You love your dog. Your dog loves you. Hugs and kisses ensue. A quick scan of Facebook friends’ photos with their dogs will no doubt turn up plenty of hugging photos. All parties involved probably look like they’re enjoying the closeness. But a recent report has one person claiming that dogs hate hugs. Could it be true?
Psychology professor and dog behavior expert Stanley Coren assembled his own data by analyzing a sample of 250 photos from Google and Flickr of humans hugging dogs. Coren concluded, in what he terms as his “casual observations,” that in a little over 80 percent of the photos the dogs were exhibiting signs of stress, anxiety, or discomfort.
But when research isn’t part of a peer-reviewed study, the findings should not be taken for gospel. There are plenty of variables that weren’t taken into consideration regarding the photos Coren reviewed, such as:
- Whether Coren was looking at staged stock photos or candids
- If the dog was being hugged by their owner or a stranger
- If the dog was too large or too small to be easily hugged
- Whether the dog was distracted by a sight, sound, or smell off-camera
- Whether the dog is old and feeling unwell or young and easily distracted
In short, the photos that show up on a quick internet search are not adequately representative of how all dogs respond to hugs.
However, dog behaviorists have long theorized that dogs do not like to be immobilized since they are designed to run. If a dog is restricted in any way, he can become anxious and even bite, according to Coren. So while you might enjoy hugging your dog more than your dog enjoys being hugged, you don’t have to feel like you can never be affectionate with your pup. You just might want to make sure you’re showing love on his terms half the time.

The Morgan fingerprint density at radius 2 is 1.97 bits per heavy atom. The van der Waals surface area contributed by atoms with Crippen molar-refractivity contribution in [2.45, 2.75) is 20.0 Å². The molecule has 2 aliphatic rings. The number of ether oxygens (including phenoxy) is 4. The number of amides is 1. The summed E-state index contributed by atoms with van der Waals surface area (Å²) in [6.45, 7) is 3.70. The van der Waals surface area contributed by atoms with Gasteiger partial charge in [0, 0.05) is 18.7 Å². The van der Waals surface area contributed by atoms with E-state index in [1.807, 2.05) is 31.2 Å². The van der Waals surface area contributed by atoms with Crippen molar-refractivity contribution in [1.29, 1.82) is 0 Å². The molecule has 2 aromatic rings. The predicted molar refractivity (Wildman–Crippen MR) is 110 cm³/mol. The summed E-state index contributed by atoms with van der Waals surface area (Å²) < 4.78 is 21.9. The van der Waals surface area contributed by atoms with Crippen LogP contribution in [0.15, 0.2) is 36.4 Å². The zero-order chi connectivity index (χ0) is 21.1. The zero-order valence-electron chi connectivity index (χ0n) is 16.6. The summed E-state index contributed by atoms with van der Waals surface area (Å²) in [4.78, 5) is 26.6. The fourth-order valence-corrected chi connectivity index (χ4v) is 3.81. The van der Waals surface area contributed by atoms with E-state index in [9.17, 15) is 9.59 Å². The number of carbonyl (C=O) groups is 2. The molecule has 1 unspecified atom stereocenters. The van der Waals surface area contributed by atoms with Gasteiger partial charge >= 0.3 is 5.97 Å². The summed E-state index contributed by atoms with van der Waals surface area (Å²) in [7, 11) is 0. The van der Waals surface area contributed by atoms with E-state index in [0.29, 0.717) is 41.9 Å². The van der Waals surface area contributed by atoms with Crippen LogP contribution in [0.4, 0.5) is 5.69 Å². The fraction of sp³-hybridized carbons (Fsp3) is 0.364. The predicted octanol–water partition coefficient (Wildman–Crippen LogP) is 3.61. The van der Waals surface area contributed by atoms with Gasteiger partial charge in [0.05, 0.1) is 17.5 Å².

It’s important, above all, to treat your dog as an individual and get to know his preferences and dislikes, to learn how to read his body language and facial expressions. A wagging tail or leaning into the hug are obvious signals of happiness and enjoyment. Turning his head away, yawning, licking a person’s face repeatedly, and getting tense can all be signals of displeasure.
If you raise your dog from a puppy, you may be able to condition your pet to accept certain levels of affection. After all, in situations like caring for your puppy’s teeth or bathing your dog, there is likely to be some hugging involved (though some pet owners might categorize this as wrestling more than hugging).
Concerned about your dog’s level of anxiety or any unusual behaviors? Visit the Northpointe Veterinary Hospital, open 24 hours a day, 7 days a week, for fast and comprehensive care.